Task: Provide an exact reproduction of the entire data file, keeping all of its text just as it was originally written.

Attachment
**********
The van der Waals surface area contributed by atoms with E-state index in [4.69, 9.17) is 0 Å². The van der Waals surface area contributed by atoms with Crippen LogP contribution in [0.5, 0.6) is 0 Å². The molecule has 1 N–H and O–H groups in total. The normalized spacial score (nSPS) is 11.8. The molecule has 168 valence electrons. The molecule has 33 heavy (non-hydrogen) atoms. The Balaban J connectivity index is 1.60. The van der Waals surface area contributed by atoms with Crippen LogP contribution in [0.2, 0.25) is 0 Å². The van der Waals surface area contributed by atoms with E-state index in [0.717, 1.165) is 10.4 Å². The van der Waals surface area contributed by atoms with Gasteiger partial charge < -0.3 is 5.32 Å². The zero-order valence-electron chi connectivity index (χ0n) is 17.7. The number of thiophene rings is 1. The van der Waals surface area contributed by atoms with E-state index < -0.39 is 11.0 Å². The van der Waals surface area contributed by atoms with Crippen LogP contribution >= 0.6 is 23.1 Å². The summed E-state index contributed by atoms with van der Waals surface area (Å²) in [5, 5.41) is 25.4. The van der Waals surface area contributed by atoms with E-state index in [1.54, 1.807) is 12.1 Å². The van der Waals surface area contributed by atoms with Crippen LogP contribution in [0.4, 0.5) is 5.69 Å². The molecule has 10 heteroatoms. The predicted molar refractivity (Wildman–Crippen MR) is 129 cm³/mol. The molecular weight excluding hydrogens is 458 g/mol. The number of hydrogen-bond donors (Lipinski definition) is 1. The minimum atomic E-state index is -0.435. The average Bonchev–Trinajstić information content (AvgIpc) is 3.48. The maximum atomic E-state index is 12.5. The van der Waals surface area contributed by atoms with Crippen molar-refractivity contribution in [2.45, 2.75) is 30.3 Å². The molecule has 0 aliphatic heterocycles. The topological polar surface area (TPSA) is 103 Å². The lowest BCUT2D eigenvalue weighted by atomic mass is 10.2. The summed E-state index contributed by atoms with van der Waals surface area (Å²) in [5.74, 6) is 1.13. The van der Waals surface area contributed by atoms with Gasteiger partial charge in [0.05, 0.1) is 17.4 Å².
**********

The van der Waals surface area contributed by atoms with E-state index in [4.69, 9.17) is 0 Å². The van der Waals surface area contributed by atoms with Crippen LogP contribution in [0.5, 0.6) is 0 Å². The molecule has 1 N–H and O–H groups in total. The normalized spacial score (nSPS) is 11.8. The molecule has 168 valence electrons. The molecule has 33 heavy (non-hydrogen) atoms. The Balaban J connectivity index is 1.60. The van der Waals surface area contributed by atoms with Crippen LogP contribution in [0.2, 0.25) is 0 Å². The van der Waals surface area contributed by atoms with E-state index in [0.717, 1.165) is 10.4 Å². The van der Waals surface area contributed by atoms with Gasteiger partial charge < -0.3 is 5.32 Å². The zero-order valence-electron chi connectivity index (χ0n) is 17.7. The number of thiophene rings is 1. The van der Waals surface area contributed by atoms with E-state index < -0.39 is 11.0 Å². The van der Waals surface area contributed by atoms with Crippen LogP contribution >= 0.6 is 23.1 Å². The summed E-state index contributed by atoms with van der Waals surface area (Å²) in [5, 5.41) is 25.4. The van der Waals surface area contributed by atoms with E-state index in [1.54, 1.807) is 12.1 Å². The van der Waals surface area contributed by atoms with Crippen LogP contribution in [0.4, 0.5) is 5.69 Å². The molecule has 10 heteroatoms. The predicted molar refractivity (Wildman–Crippen MR) is 129 cm³/mol. The molecular weight excluding hydrogens is 458 g/mol. The number of hydrogen-bond donors (Lipinski definition) is 1. The minimum atomic E-state index is -0.435. The average Bonchev–Trinajstić information content (AvgIpc) is 3.48. The maximum atomic E-state index is 12.5. The van der Waals surface area contributed by atoms with Crippen molar-refractivity contribution in [2.45, 2.75) is 30.3 Å². The molecule has 0 aliphatic heterocycles. The topological polar surface area (TPSA) is 103 Å². The lowest BCUT2D eigenvalue weighted by atomic mass is 10.2. The summed E-state index contributed by atoms with van der Waals surface area (Å²) in [5.74, 6) is 1.13. The van der Waals surface area contributed by atoms with Gasteiger partial charge in [0.05, 0.1) is 17.4 Å².